Make sure you save as much as poss, the cost of emigration is huge (this thread has some useful figures in, although it's a bit old now so just bump them up a bit - cost of moving to canada), you've got plenty of time to do that anyway.

You could also think about areas, as you've got plenty of time to do trips to check out various locations, although of course that is really only relevant if you're in the lucky position of not needing a job offer to get a visa, as if you do then you might not get much choice of where you go anyway.

The only other thing I'd recommend you think about now is whether or not you need to do anything to be able to work in your professions in Canada. Given how obsessed Canada is with paperwork and qualifications, you may find that takes a while - for example, if either of you were a nurse then you can expect a year or two before you'd be able to work there. So you might want to double check to see if you'd need to sit exams or get certified to work in Canada. If so, you could start that sooner.

And lastly, as somebody who has two children in the UK schooling system, I'd say don't knock it until you've tried it! My two are absolutely flying and in excellent schools. Here's a recent post from me about my experiences - Education better in UK?. If that's your main reason for moving then a move within the UK would be a heck of a lot easier and cheaper, and there are lots of areas with excellent schools.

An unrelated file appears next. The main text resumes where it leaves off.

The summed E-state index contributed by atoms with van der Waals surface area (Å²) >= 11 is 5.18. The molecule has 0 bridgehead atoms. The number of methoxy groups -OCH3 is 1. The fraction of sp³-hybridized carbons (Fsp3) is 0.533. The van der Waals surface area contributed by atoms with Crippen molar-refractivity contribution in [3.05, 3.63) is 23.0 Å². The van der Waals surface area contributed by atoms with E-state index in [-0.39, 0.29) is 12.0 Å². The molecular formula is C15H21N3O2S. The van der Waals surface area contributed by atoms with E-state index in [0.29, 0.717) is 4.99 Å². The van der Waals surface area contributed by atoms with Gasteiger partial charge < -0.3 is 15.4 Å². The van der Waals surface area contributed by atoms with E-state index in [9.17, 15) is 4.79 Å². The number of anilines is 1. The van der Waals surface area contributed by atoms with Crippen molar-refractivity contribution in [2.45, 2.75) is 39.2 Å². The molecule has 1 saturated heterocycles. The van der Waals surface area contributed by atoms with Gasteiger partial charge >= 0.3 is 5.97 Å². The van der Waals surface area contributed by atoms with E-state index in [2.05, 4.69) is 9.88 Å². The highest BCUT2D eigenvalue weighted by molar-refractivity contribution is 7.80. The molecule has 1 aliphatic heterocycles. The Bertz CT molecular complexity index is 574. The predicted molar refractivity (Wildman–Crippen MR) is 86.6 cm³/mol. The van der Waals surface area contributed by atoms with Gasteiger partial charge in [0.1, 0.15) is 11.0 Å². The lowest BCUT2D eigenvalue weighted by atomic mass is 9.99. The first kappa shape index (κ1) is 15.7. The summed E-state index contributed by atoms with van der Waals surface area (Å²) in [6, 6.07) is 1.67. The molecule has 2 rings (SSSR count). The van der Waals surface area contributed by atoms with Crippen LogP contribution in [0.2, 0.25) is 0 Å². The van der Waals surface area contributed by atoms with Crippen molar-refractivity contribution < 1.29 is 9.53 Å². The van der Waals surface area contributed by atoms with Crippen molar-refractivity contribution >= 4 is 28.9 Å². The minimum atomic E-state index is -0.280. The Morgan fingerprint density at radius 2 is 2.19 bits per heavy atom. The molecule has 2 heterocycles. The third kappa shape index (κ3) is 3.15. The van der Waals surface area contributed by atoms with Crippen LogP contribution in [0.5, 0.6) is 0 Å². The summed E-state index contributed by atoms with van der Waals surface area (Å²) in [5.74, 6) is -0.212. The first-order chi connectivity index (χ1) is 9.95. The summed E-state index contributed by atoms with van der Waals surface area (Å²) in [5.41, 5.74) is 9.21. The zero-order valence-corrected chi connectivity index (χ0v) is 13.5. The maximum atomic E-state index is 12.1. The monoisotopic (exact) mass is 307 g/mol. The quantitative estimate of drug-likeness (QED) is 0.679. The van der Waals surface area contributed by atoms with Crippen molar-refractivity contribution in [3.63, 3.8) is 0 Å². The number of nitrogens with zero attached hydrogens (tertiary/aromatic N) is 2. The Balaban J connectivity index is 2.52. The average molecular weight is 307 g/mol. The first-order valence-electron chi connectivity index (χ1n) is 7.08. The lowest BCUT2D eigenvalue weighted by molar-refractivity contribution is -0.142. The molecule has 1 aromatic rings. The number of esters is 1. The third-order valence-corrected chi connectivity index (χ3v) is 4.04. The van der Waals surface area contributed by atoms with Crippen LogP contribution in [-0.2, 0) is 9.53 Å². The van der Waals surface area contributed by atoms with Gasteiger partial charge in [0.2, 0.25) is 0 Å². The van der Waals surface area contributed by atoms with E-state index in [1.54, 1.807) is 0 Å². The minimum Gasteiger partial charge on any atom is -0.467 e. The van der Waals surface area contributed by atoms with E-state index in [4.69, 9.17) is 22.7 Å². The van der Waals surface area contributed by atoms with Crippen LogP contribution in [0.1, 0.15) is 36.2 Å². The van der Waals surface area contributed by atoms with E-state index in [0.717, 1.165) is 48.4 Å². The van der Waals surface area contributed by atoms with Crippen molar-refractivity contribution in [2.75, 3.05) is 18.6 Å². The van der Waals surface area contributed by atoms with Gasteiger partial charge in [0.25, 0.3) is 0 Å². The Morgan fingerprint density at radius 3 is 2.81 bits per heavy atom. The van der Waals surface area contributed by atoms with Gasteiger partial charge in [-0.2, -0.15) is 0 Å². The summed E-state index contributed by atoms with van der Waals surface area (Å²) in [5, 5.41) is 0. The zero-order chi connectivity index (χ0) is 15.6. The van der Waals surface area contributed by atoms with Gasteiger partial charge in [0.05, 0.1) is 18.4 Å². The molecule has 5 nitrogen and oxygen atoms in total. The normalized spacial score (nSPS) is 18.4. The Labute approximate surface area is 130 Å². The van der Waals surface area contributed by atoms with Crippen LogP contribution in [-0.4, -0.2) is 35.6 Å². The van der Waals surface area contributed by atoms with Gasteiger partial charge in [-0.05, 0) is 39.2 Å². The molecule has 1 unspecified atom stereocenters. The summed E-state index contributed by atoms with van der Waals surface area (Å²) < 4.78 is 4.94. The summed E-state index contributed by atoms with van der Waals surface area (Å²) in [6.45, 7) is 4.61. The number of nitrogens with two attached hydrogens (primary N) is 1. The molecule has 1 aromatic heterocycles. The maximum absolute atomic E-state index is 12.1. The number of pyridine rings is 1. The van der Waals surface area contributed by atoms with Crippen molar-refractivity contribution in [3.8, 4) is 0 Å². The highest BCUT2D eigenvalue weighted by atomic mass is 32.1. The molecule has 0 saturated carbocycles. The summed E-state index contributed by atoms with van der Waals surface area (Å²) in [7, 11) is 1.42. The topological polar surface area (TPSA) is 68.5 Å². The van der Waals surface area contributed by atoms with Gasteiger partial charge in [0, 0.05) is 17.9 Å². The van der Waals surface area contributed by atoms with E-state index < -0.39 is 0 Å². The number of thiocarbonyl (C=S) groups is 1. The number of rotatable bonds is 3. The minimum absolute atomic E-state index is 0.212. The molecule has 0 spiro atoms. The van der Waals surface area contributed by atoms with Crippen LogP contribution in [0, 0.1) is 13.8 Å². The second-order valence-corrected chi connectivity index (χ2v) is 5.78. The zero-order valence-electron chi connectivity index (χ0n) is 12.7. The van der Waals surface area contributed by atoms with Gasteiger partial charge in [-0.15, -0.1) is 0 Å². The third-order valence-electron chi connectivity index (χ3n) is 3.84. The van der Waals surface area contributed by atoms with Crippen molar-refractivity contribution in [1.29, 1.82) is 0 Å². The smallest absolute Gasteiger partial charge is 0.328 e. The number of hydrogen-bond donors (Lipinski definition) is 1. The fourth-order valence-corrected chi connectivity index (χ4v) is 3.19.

HTH, best of luck with it.
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Last edited by christmasoompa; Dec 23rd 2017 at 3:28 pm.
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Old Dec 23rd 2017, 1:06 pm   #3
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Default Re: Any advice

Thank you for your reply, much appreciate you taking you time to give me some advice. It is a little early, though obviously not to start saving. There is more to it then just education though that makes up a part of it. There is lots more to consider and take account of, but i just feel we will have a better standard of life in Canada then we could achieve here in the UK.